Based upon multiple clinical trial data on mild-to-severe COVID-19 patients, the US Food and Drug Administration (FDA) has approved only a single antiviral drug Veklury (remdesivir), for the treatment of COVID-19 on 22 October 2020. Furthermore, the FDA authorized eight drugs for emergency use to treat severe COVID-19 patients, and numerous other therapeutics are currently being under clinical trials (https://www.fda.gov/media/136832/download). The FDA is working with different organizations to facilitate the development of safe and effective drug molecules in combating COVID-19.

The elevated level of cytokines is the primary cause of severity in COVID-19 patients, and hence, attenuating the level of these cytokines would be a better approach to manage and treat the COVID-19 patients. Therefore, it is urgently required to identify the drug molecules for targeting the critical pathways in the human that could minimize cytokine storm in COVID-19. However, developing a new medicine is a scientifically challenging process that requires a very long time and massive money with the risk of failure. With the high rate of SARS-CoV-2 infection and the rise of new variant strains, drug repurposing became an extremely important process to identify the potential candidate drugs for treating the severe symptoms of COVID-19. Drug repurposing refers to an approach to identifying new therapeutic uses for approved or investigational drugs other than the scope of the original medical indication (10, 11). Since the repurpose drugs already passed the early-stage trial, including safety assessment, efficacy, toxicity, pharmacokinetic, pharmacodynamic, and preclinical testing, this approach has several advantages: drugs are sufficiently safe, low risk of failure, less investment, and shorten the timeline, could instantly start the tested trials in patients (11). Several drugs were repurposed against numerous diseases (12, 13). Furthermore, various computational methods, including molecular docking and dynamic simulations, have increasingly being used for structural insights into the action mechanism of existing drugs and for novel drug designing (1418).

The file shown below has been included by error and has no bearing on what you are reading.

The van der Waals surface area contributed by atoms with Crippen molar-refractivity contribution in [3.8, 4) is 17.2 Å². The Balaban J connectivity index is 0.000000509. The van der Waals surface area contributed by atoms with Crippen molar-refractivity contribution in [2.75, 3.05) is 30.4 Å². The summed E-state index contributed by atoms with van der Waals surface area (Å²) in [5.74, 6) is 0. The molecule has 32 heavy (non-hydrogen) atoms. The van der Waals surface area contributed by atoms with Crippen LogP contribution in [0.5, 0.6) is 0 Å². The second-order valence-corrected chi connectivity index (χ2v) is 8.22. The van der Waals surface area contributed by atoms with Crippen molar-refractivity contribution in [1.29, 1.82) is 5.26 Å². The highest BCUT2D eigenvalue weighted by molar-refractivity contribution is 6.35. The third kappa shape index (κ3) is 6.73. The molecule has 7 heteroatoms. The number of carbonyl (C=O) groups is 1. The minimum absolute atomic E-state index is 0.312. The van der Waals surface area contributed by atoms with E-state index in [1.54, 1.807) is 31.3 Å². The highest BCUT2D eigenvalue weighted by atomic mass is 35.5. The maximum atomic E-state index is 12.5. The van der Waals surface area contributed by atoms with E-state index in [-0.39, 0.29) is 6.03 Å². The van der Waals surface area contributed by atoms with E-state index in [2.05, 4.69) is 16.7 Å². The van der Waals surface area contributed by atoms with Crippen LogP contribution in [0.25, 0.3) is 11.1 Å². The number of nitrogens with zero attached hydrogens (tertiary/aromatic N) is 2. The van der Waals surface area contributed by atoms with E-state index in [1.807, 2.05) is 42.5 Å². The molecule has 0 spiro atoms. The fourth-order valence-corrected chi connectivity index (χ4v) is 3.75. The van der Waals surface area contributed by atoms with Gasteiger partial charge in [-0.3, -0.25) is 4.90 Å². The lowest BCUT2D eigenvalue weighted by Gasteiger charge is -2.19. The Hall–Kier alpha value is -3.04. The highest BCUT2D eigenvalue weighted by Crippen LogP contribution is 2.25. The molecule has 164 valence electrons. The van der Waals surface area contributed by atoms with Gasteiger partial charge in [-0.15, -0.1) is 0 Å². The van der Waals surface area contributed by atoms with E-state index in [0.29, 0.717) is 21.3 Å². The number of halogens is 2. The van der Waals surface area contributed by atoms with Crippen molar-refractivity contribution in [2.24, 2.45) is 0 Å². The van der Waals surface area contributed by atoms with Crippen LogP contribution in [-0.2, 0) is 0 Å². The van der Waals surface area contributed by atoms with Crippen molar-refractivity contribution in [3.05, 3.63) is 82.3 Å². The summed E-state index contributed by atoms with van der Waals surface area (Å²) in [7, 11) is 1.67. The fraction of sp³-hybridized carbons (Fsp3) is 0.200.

This study used a rational computational approach to repurpose drug molecules to minimize the cytokine storm associated with COVID-19 patients. Our previous study identified the SARS-CoV-2-mediated activation of the “host response signature network” responsible for cytokine storm (5). In this work, we identified andrographolide to target the “host response signature network” through a virtual drug screening method. Finally, we employed a structure-based molecular docking method to demonstrate that the andrographolide could bind with TNF and NFkB1, potentially blocking the TNF-mediated NFkB1 pathway underpinning cytokine storm in severe patients with COVID-19.

Materials and Methods

Host Regulatory Network and Biological Pathway Analysis

This study used the “host response signature network” identified in the human cells infected with SARS-CoV-2 in our previous study (5). Briefly, transcriptome data of SARS-CoV-2 infected normal human bronchial epithelial (NHBE) cells and controlled NHBE cells were used to identify the differentially expressed host genes (DEHGs) (19). A network was created by integrating DEHGs with human protein-protein interaction data. Furthermore, analysis of the network revealed an important sub-network of highly inter-connected 31 proteins (IL6, TNF, CXCL8, CXCL3, CXCL5, IRF9, SAA1, OAS3, CSF2, IFI6, OAS2, CSF3, IRF7, ICAM1, CXCL2, MX1, OAS1, MMP9, IL1A, IL1B, C3, TLR2, IFI27, CXCL6, CXCL1, CCL20, XAF1, IFI44L, MX2, BST2, IFITM1) predominantly involved in cytokine storm and under the regulation of transcription factors STAT1, STAT2, STAT3, POU2F2, and NFkB1. The sub-network of 31 proteins and their five master regulators are called as “host response signature network”. In order to understand the biological pathways associated with the “host response signature network”, KEGG (Kyoto Encyclopedia of Genes and Genomes) pathway enrichment analysis was performed using DAVID 6.8 (https://david.ncifcrf.gov/home.jsp).

Potential Drugs Against “Host Response Signature Network”